psychic there can influence more actively the mind and vital.
When the physical consciousness is spiritually awake, you
will no longer feel the trouble and obstruction you now
have and will be as open in the waking consciousness as
is the right attitude to have faith and not mind the difficulties.
Difficultiesand serious onesthere cannot fail
to be in the path of yoga, because it is not easy to change
all at once the ignorant human consciousness and make it
a spiritual consciousness open to the Divine. But with faith
one need not mind the difficulties; the Divine Force is
there and will overcome them.
sleep you describe in which there is a luminous silence
or else the sleep in which there is Ananda in the cells,
these are obviously the best states. The other hours, those
of which you are unconscious, may be spells of a deep slumber
in which you have got out of the physical into the mental,
vital or other planes. You say you were unconscious, but
it may simply be that you do not remember what happened;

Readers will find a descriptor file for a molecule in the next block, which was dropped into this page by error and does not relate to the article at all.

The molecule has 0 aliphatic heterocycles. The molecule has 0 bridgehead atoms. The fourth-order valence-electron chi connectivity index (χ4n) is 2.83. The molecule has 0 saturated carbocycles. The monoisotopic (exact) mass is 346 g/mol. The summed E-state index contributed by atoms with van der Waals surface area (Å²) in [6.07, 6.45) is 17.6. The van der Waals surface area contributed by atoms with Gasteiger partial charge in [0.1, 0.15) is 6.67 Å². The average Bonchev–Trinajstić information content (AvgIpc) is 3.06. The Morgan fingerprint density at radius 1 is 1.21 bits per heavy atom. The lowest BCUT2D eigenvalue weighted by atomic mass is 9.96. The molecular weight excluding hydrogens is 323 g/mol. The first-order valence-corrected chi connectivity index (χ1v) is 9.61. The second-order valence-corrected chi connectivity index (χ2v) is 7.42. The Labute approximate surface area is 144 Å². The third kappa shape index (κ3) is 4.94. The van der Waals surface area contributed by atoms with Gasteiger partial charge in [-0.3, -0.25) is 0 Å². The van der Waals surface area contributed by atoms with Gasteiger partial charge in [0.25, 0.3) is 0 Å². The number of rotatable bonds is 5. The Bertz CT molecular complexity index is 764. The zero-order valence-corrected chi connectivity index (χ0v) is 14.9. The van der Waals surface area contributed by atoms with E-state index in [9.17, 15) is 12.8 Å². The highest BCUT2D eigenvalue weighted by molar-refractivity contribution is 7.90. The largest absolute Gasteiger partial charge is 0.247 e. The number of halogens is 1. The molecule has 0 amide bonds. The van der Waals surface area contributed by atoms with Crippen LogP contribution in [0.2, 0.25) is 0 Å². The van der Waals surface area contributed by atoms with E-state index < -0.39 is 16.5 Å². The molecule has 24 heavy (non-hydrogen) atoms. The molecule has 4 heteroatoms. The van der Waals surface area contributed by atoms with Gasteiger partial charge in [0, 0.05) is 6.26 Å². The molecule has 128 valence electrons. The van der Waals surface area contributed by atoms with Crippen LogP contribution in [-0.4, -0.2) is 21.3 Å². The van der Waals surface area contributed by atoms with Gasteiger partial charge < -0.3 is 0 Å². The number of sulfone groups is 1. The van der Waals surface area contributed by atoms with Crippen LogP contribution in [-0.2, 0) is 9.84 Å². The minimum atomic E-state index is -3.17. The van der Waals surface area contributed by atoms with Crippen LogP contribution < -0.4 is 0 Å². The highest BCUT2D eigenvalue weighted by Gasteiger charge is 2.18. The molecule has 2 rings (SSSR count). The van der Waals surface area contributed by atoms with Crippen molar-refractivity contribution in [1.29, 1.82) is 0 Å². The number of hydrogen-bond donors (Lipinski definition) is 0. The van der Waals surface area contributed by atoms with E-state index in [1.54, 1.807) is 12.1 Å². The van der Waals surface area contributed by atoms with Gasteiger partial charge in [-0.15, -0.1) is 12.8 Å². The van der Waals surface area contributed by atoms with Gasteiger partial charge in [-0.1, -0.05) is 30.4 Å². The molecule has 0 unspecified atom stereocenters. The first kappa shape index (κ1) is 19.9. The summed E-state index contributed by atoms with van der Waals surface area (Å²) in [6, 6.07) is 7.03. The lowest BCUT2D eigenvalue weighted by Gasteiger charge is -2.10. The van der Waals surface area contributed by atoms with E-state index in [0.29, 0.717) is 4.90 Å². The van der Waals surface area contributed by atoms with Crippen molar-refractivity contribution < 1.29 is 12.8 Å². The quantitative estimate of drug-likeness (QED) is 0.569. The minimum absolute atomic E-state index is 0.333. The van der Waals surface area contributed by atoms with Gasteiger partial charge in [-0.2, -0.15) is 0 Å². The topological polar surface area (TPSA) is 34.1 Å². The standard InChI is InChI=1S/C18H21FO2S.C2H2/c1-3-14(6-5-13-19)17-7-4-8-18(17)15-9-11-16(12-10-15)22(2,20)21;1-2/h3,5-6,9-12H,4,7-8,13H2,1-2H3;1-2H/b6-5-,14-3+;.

for in coming back there is a sort of turning over of the
consciousness, a transition or reversal, in which everything
experienced in sleep except perhaps the last happening of
all or else one that was very impressive, recedes from the
physical consciousness and all becomes as if a blank. There
is another blank state, a state of inertia, not only blank,
but heavy and unremembering; but that is when one goes deeply
and crassly into the subconscient; this subterranean plunge
is very undesirable, obscuring, lowering, often fatiguing
rather than restful, the reverse of the luminous silence.
sleep one very commonly passes from consciousness to deeper
consciousness in a long succession until one reaches the
psychic and rests there or else from higher to higher consciousness
until one reaches rest in some silence and peace. The few
minutes one passes in this rest are the real sleep which
restores,if one does not get it, there is only a half
rest. It is when you come near to either of these domains
of rest that you begin to see these higher kinds of dreams.
to a recent medical theory one passes in sleep through many